In a statement released this morning by the USTA, defending U.S. Open champion Rafael Nadal has withdrawn from this year's tournament, citing a right wrist injury.
Here is the full statement, in English and Spanish:
"I am very sorry to announce I won’t be able to play at this year’s US Open a tournament on which I’ve played 3 consecutive finals in my last participations. I am sure you understand that it is a very tough moment for me since it is a tournament I love and where I have great memories from fans, the night matches, so many things… Not much more I can do right now, other than accept the situation and, as always in my case, work hard in order to be able to compete at the highest level once I am back."
"Siento anunciar que no podré participar en el US Open, torneo en el que en los últimos años he tenido muy buenos resultados. Entenderéis que es un momento duro para mi porque es un torneo que me encanta y en el que tengo muy buenos recuerdos, de los fans, de los partidos nocturnos, de tantas cosas. No me queda otra que aceptar que no puedo competir este año y como siempre trabajar para que cuando vuelva esté preparado de la mejor manera para competir."
Nadal was scheduled to undergo tests on his right wrist in Barcelona a few days ago and assess whether he could hit his backhand before making a decision. He suffered the injury in practice a week before the hard-court Masters tournament in Toronto.
The world No. 2 had been told not to use the wrist for two to three weeks. He was practicing with a splint, but was said to not be hitting backhands.
Nadal, who also experienced a back injury during the beginning of the season, said he would keep practicing.
From the Associated Press:
Rafael Nadal pulled out of the U.S. Open on Monday because of an injured right wrist, making him the fourth reigning men's champion in the last 45 years to sit out the tournament.
Nadal and the tournament announced his decision simultaneously, exactly one week before the year's last Grand Slam tournament begins.
The 28-year-old Spaniard was hurt July 29 while practicing on his home island of Mallorca ahead of the North American hard-court circuit. The next day, Nadal said he had been told by doctors to wear a cast on his wrist for two to three weeks, and would have to sit out U.S. Open tuneup tournaments in Toronto and Cincinnati.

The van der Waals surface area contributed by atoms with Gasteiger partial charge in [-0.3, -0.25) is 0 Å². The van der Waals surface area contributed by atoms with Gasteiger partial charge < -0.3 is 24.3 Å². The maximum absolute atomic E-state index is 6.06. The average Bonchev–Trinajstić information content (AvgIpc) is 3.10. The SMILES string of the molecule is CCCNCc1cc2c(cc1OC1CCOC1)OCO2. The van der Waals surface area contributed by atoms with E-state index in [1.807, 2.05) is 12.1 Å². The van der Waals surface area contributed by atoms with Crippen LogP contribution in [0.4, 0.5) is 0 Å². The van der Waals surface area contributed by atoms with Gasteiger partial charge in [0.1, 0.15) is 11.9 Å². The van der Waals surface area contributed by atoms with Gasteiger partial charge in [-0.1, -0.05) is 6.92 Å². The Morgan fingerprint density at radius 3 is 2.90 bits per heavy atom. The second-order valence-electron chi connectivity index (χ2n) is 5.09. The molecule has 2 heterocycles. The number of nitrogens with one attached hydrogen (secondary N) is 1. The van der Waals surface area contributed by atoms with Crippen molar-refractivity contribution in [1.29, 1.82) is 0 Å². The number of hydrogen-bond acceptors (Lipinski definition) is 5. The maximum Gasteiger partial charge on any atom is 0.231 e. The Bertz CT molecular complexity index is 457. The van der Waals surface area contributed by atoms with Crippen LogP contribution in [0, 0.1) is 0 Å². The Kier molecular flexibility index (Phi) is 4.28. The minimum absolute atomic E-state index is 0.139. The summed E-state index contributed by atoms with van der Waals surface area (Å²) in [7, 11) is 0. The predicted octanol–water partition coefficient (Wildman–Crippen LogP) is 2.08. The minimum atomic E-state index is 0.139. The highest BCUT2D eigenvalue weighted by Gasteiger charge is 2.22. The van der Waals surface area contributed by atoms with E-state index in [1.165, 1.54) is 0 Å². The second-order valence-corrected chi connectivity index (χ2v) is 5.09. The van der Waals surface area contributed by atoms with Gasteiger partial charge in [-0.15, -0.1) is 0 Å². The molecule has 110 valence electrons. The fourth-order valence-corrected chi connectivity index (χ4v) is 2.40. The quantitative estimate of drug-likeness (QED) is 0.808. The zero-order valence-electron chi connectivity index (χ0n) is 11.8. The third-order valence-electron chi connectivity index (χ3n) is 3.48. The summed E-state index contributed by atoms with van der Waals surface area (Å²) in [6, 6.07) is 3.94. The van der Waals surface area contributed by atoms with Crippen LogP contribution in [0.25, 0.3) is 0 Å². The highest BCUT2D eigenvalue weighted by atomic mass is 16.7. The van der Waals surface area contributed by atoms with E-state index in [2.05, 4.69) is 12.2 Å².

Nadal also said at that time he expected to be able to return for the U.S. Open itself. But on Monday, he issued a statement on his Facebook page, saying he is ''very sorry to announce'' he would not play in New York.
''I am sure you understand that it is a very tough moment for me since it is a tournament I love and where I have great memories from fans, the night matches, so many things,'' Nadal's posting read. ''Not much more I can do right now, other than accept the situation and, as always in my case, work hard in order to be able to compete at the highest level once I am back.''
The second-ranked Nadal plays left-handed, but he uses a two-handed backhand.
The other U.S. Open men's singles champions who did not return to the field the following year were Ken Rosewall in 1971, Pete Sampras in 2003, and Juan Martin del Potro in 2010.
Nadal won his second championship at Flushing Meadows in 2013, part of a run of reaching the final in each of his last three appearances in the U.S. Open. He beat Novak Djokovic to win the titles in 2010 and last year, and lost to Djokovic in 2011.
But now Nadal will be skipping the tournament for the second time in three years. He did not enter the U.S. Open in 2012, part of an extended absence because of a problem with his left knee.
This will be the second time Nadal failed to try to defend a Grand Slam title: A year after winning Wimbledon in 2008, he chose to not enter that tournament, citing knee tendinitis.
Nadal is 44-8 with four titles in 2014, including his record ninth French Open trophy.
He hasn't competed since losing in the fourth round of Wimbledon to 19-year-old Nick Kyrgios in four sets on July 1.
Nadal's 14 major titles are tied with Sampras for the second most in the history of men's tennis, trailing only Roger Federer's record of 17.
With Nadal out, five-time U.S. Open champion Federer - now 33, but coming off a runner-up finish at Wimbledon last month and a hard-court title in Cincinnati on Sunday - will join the No. 1-ranked Djokovic as a favorite in Flushing Meadows.